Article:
The Luristan bronzes are well known among the artifacts of ancient Persia, in modern day Iran. The earliest bronzes date back to the fourth millennium BCE and extend through the Bronze Age, ending about 650 BCE. Unlike their contemporaries of Mesopotamia, Luristans did not have written records. They did, however, develop techniques for fashioning objects from bronze. It is unclear exactly how bronze production developed in Luristan, but most likely the technique originated in the Mediterranean and expanded to the Middle Eastern region through three phases.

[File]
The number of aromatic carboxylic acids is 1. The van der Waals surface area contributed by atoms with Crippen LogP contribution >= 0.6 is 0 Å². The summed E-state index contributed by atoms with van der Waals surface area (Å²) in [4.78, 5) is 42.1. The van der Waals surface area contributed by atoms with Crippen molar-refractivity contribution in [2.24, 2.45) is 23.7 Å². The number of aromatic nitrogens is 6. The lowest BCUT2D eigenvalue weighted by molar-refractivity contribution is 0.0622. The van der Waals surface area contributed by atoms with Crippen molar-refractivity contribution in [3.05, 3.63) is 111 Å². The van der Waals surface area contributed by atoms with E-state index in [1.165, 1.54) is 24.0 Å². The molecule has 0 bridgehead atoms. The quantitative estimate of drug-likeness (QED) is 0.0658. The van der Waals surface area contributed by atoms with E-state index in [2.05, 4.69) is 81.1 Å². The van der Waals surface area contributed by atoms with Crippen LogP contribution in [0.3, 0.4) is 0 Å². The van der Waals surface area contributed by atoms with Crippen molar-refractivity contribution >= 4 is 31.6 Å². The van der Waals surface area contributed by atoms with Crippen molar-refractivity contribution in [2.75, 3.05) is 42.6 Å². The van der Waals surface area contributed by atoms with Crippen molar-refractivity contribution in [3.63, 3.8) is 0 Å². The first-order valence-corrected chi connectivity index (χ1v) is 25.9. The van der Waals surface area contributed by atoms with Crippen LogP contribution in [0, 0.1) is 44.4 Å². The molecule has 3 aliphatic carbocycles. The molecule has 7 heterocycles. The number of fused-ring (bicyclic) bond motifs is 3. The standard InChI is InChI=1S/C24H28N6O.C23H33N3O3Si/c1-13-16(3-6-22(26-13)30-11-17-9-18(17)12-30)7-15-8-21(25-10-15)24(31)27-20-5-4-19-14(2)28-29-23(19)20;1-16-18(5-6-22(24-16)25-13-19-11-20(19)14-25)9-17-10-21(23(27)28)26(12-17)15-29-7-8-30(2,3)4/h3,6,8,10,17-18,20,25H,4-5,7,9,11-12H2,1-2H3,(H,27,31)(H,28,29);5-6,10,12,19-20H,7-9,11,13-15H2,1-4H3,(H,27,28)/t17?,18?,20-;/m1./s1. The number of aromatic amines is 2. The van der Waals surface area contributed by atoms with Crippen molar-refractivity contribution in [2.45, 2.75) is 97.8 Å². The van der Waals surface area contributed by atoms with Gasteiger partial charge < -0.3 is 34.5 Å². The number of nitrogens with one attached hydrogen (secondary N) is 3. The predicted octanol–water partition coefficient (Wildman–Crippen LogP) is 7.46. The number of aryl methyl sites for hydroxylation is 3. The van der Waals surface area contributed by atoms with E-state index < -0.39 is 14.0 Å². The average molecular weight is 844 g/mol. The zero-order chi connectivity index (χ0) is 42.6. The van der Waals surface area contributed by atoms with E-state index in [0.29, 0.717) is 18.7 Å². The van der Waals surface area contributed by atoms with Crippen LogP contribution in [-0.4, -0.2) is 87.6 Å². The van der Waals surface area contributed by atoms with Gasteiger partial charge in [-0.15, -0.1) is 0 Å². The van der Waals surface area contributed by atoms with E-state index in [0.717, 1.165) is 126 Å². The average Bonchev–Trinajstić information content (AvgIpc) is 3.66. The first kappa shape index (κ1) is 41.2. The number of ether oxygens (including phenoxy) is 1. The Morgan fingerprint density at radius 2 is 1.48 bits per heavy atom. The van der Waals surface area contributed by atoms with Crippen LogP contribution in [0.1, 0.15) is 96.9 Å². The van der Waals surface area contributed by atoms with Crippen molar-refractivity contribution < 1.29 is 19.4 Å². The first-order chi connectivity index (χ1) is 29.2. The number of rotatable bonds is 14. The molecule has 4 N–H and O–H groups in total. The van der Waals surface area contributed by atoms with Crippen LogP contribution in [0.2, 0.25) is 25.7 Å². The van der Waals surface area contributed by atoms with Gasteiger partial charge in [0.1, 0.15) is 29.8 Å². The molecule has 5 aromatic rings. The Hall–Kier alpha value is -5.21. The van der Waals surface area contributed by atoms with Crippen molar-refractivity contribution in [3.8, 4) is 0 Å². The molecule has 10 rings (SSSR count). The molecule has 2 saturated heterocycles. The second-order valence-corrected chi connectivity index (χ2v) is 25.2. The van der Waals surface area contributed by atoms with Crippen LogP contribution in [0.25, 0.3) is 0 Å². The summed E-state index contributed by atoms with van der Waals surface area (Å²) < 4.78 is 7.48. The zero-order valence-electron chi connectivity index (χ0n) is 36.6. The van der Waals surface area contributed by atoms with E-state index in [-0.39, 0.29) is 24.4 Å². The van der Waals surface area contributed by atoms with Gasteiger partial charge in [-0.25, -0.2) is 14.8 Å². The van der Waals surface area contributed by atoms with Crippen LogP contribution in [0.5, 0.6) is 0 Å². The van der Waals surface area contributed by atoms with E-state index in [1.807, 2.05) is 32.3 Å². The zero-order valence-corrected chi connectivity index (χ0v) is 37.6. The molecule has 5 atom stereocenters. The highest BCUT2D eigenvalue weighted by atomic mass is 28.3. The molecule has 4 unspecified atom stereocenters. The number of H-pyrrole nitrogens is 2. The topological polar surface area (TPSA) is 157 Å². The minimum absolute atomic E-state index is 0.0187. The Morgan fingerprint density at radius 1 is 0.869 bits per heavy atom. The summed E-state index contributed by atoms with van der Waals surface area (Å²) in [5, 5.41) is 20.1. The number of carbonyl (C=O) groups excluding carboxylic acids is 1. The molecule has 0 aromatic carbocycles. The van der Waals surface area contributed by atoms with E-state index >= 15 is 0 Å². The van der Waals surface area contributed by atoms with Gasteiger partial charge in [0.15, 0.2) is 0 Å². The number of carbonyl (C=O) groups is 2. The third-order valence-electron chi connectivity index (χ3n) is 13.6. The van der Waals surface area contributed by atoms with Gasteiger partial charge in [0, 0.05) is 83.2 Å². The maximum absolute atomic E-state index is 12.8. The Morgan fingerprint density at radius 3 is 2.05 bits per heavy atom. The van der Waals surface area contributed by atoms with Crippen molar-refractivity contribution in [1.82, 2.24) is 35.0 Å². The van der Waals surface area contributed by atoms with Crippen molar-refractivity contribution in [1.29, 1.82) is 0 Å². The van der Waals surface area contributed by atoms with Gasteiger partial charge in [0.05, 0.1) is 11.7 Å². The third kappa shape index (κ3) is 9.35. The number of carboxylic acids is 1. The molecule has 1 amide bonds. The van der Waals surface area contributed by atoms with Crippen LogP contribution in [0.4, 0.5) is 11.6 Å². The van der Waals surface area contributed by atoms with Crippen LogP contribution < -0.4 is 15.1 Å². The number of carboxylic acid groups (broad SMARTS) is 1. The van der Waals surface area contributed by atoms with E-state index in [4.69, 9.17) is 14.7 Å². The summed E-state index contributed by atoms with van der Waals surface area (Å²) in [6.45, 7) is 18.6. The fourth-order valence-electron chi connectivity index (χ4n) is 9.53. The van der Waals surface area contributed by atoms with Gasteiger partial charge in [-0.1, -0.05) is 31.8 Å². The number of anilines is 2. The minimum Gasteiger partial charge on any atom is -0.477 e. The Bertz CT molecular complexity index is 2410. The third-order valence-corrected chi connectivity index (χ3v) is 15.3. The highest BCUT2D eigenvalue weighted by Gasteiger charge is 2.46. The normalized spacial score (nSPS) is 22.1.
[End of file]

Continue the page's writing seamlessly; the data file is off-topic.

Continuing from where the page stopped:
The Lusristan bronzes are usually decorated in distinct styles including animal, human, and anthropomorphic figures. Many objects are fashioned in wax forms and cast in bronze as seen here. The objects range from decorative sacred items to utilitarian items. The object pictured above is a bronze pin. Pins are not particularly uncommon, as many have been found in excavations of Luristan sites. The pins were used for decoration in hair styles and fastening clothes. In addition to using bronze for bowls, drinking vessels, and decorative items, the Luristans also used it for weaponry. The British Museum has a great example of a bronze ax head that was found in a grave and mostly likely used as an offering because it is too curved for practical use. Bronze is found even in the poorest of Luristan graves, which has led to looting over time. In the early 20th century, many tombs and archaeological sites were looted and bronze objects appeared in European and Middle Eastern markets.